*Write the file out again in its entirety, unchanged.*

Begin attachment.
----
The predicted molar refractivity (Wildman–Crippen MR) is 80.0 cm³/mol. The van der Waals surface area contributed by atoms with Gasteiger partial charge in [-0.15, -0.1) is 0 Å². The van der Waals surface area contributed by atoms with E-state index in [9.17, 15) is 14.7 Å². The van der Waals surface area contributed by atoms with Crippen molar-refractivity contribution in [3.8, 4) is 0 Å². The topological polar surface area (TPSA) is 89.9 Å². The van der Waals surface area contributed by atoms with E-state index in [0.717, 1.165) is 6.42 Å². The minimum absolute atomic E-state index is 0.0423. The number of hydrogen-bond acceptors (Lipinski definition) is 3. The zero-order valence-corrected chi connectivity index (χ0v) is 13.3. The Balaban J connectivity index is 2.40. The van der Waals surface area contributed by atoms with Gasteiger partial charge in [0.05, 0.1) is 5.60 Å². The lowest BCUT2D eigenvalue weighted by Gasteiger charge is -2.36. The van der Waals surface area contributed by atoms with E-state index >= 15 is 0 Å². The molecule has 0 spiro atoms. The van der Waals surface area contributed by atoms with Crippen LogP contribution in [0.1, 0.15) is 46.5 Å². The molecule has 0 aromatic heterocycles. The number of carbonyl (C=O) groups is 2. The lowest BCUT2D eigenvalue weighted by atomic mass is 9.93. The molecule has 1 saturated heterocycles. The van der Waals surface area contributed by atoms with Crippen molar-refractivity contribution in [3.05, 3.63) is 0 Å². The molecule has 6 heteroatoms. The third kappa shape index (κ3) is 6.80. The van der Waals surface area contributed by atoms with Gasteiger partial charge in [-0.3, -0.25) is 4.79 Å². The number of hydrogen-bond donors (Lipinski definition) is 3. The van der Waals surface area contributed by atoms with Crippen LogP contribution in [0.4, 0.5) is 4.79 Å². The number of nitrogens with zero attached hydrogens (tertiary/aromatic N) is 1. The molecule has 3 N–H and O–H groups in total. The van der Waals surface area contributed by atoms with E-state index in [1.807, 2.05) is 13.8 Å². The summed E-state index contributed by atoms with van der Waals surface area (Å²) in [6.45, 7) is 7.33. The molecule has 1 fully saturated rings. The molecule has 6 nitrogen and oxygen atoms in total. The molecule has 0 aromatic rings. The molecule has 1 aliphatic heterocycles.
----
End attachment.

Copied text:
The predicted molar refractivity (Wildman–Crippen MR) is 80.0 cm³/mol. The van der Waals surface area contributed by atoms with Gasteiger partial charge in [-0.15, -0.1) is 0 Å². The van der Waals surface area contributed by atoms with E-state index in [9.17, 15) is 14.7 Å². The van der Waals surface area contributed by atoms with Crippen molar-refractivity contribution in [3.8, 4) is 0 Å². The topological polar surface area (TPSA) is 89.9 Å². The van der Waals surface area contributed by atoms with E-state index in [0.717, 1.165) is 6.42 Å². The minimum absolute atomic E-state index is 0.0423. The number of hydrogen-bond acceptors (Lipinski definition) is 3. The zero-order valence-corrected chi connectivity index (χ0v) is 13.3. The Balaban J connectivity index is 2.40. The van der Waals surface area contributed by atoms with Gasteiger partial charge in [0.05, 0.1) is 5.60 Å². The lowest BCUT2D eigenvalue weighted by Gasteiger charge is -2.36. The van der Waals surface area contributed by atoms with E-state index >= 15 is 0 Å². The molecule has 0 spiro atoms. The van der Waals surface area contributed by atoms with Crippen LogP contribution in [0.1, 0.15) is 46.5 Å². The molecule has 0 aromatic heterocycles. The number of carbonyl (C=O) groups is 2. The lowest BCUT2D eigenvalue weighted by atomic mass is 9.93. The molecule has 1 saturated heterocycles. The van der Waals surface area contributed by atoms with Crippen molar-refractivity contribution in [3.05, 3.63) is 0 Å². The molecule has 6 heteroatoms. The third kappa shape index (κ3) is 6.80. The van der Waals surface area contributed by atoms with Gasteiger partial charge in [-0.3, -0.25) is 4.79 Å². The number of hydrogen-bond donors (Lipinski definition) is 3. The van der Waals surface area contributed by atoms with Crippen LogP contribution in [0.4, 0.5) is 4.79 Å². The number of nitrogens with zero attached hydrogens (tertiary/aromatic N) is 1. The molecule has 3 N–H and O–H groups in total. The van der Waals surface area contributed by atoms with E-state index in [1.807, 2.05) is 13.8 Å². The summed E-state index contributed by atoms with van der Waals surface area (Å²) in [6.45, 7) is 7.33. The molecule has 1 fully saturated rings. The molecule has 6 nitrogen and oxygen atoms in total. The molecule has 0 aromatic rings. The molecule has 1 aliphatic heterocycles.